Does the Euro Have a Future?

Michele Tantussi/Bloomberg via Getty Images
German Chancellor Angela Merkel and Portuguese Prime Minister Pedro Passos Coelho, Berlin, September 1, 2011

The euro crisis is a direct consequence of the crash of 2008. When Lehman Brothers failed, the entire financial system started to collapse and had to be put on artificial life support. This took the form of substituting the sovereign credit of governments for the bank and other credit that had collapsed. At a memorable meeting of European finance ministers in November 2008, they guaranteed that no other financial institutions that are important to the workings of the financial system would be allowed to fail, and their example was followed by the United States.

Angela Merkel then declared that the guarantee should be exercised by each European state individually, not by the European Union or the eurozone acting as a whole. This sowed the seeds of the euro crisis because it revealed and activated a hidden weakness in the construction of the euro: the lack of a common treasury. The crisis itself erupted more than a year later, in 2010.

There is some similarity between the euro crisis and the subprime crisis that caused the crash of 2008. In each case a supposedly riskless asset—collateralized debt obligations (CDOs), based largely on mortgages, in 2008, and European government bonds now—lost some or all of their value.

Unfortunately the euro crisis is more intractable. In 2008 the US financial authorities that were needed to respond to the crisis were in place; at present in the eurozone one of these authorities, the common treasury, has yet to be brought into existence. This requires a political process involving a number of sovereign states. That is what has made the problem so severe. The political will to create a common European treasury was absent in the first place; and since the time when the euro was created the political cohesion of the European Union has greatly deteriorated. As a result there is no clearly visible solution to the euro crisis. In its absence the authorities have been trying to buy time.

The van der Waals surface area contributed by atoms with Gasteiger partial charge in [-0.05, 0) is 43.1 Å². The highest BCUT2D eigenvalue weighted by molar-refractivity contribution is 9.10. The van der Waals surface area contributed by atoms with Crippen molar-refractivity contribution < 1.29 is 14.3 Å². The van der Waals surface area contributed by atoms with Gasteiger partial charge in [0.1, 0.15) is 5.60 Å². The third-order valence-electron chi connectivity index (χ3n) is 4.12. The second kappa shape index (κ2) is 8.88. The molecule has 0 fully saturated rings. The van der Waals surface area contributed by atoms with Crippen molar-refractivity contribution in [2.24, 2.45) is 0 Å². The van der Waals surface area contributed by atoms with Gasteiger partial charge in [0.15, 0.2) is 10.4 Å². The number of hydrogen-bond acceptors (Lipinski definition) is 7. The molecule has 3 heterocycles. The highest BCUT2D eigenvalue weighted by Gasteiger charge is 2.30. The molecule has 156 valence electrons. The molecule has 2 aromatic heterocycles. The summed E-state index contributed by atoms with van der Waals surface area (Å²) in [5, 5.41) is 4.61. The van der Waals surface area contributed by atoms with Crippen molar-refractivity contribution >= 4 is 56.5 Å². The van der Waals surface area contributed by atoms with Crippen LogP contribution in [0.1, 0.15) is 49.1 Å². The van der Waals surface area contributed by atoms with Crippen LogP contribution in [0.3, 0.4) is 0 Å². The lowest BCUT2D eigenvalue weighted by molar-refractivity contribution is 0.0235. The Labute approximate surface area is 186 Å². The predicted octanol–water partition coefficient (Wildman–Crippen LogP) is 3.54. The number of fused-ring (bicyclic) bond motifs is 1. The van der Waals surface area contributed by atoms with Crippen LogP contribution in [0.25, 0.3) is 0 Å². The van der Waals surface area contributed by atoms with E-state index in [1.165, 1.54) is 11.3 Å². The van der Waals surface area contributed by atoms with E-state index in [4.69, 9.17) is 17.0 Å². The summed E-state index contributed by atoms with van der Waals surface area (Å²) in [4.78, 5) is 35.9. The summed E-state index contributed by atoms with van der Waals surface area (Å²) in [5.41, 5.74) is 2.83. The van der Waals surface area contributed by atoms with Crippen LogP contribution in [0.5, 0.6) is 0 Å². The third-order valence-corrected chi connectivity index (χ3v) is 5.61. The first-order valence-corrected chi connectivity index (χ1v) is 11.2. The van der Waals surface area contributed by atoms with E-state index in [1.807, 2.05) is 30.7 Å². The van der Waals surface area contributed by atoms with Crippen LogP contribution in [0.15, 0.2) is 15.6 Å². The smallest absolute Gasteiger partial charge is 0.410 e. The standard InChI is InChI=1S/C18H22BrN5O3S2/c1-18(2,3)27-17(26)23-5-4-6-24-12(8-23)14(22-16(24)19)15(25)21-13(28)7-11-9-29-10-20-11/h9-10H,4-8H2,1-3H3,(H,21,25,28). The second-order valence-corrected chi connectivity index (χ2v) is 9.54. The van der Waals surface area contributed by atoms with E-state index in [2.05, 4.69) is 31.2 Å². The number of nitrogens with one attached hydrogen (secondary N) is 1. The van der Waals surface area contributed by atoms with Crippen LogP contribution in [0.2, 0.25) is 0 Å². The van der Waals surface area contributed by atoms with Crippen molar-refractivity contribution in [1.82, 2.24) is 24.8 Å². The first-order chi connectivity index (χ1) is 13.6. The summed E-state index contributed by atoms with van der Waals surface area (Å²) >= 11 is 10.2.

In an ordinary financial crisis this tactic works: with the passage of time the panic subsides and confidence returns. But in this case time has been working against the authorities. Since the political will is missing, the problems continue to grow larger while the politics are also becoming more poisonous.

It takes a crisis to make the politically impossible possible. Under the pressure of a financial crisis the authorities take whatever steps are necessary to hold the system together, but they only do the minimum and that is soon perceived by the financial markets as inadequate. That is how one crisis leads to another. So Europe is condemned to a seemingly unending series of crises. Measures that would have worked if they had been adopted earlier turn out to be inadequate by the time…

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